Gold has been of medicinal interest almost since its discovery. Unfortunately, most claims for its efficacy were unfounded and it was not until fairly recently that genuinely useful preparations finally appeared. Compounds of gold are now widely used in the treatment of rheumatoid arthritis, and now second generation drugs are appearing.
Gold is part of the medical armory against rheumatoid arthritis, and treatment with it even merits a special name, chrysotherapy, from the Greek word for gold, chrysos. It is prescribed when treatment with non-steroid anti-inflammatory drugs is failing to give relief.3
Gold is used as a drug to treat a small number of medical conditions. Injections of weak solutions of sodium aurothiomalate or aurothioglucose are sometimes used to treat rheumatoid arthritis.4
Small amounts of gold are used to remedy a condition known as lagophthalmos, which is an inability of a person to close their eyes completely. This condition is treated by implanting small amounts of gold in the upper eyelid. The implanted gold 'weights' the eyelid, and the force of gravity helps the eyelid close fully.
Radioactive gold is used in diagnosis. It is injected in a colloidal solution that can be tracked as a beta emitter as it passes through the body. Many surgical instruments, electronic equipment and life-support devices are made using small amounts of gold. Gold is nonreactive in the instruments and is highly reliable in the electronic equipment and life-support devices.1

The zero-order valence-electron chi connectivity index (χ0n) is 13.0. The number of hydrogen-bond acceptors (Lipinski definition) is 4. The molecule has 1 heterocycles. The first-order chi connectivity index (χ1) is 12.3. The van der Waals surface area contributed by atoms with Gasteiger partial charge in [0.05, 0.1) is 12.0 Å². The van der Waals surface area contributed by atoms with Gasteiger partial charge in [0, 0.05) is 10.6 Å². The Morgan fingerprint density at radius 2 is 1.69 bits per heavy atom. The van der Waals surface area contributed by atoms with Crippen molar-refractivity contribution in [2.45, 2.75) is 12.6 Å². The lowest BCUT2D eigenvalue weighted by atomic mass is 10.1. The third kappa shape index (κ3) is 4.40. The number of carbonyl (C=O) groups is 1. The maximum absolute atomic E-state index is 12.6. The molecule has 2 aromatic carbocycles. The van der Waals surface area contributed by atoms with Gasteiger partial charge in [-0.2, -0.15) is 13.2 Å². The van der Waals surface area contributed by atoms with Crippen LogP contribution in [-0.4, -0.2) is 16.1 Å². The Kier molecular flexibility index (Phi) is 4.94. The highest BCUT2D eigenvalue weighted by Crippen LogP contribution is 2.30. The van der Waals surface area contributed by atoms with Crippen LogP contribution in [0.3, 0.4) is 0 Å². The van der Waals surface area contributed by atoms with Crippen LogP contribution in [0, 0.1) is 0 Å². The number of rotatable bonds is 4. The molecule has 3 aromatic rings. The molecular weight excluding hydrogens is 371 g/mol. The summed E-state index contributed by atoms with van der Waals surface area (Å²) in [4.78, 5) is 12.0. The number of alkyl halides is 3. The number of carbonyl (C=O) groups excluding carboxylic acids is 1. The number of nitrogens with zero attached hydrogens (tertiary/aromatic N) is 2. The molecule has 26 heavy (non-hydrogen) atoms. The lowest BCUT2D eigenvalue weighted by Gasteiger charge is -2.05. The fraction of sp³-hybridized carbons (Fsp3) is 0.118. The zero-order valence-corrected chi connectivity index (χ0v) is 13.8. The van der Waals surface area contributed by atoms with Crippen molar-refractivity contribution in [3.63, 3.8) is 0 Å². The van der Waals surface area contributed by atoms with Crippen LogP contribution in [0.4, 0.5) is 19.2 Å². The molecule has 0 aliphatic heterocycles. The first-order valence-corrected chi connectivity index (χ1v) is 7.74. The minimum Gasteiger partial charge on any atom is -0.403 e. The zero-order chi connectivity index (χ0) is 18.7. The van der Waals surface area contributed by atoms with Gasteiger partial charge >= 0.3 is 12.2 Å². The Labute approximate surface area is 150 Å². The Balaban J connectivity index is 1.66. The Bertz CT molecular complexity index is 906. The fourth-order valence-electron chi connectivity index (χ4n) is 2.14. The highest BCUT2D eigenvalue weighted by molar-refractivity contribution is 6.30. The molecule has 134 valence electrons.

Wikipedia, Public Domain
Gold is an excellent candidate for nanomedicine because of its particular physico-chemical properties. Well tolerated by the body and easily malleable, this metal has, for instance, the particularity of absorbing light and then releasing heat, a property that can be exploited in oncology. Gold nanoparticles (small particles that range in size between 1 to 100 nanometers) can be used to target tumors. When exposed to a light source, the nanoparticles release heat and destroy neighboring cancer cells.
By testing a variety of gold nanoparticles, researchers are providing first evidence of their impact upon human B lymphocytes - the immune cells responsible for antibody production. The use of these nanoparticles is expected to improve the efficacy of pharmaceutical products while limiting potential adverse effects. These results will lead to the development of more targeted and better tolerated therapies, particularly in the field of oncology.5
Oncologists are now injecting cancer patients with ultra-tiny, gold wrapped spheres. The nanoparticles, each smaller than a red blood cell, accumulate in a tumor after slipping out of the blood stream through little holes in the tumor's rapidly growing vessels. Once there, the gold waits until an oncologist blasts it with near-infrared light which converts the light into heat, and as temperatures in the tumor climb above 104°F, the cancer cells deform, shrivel and then disintegrate.6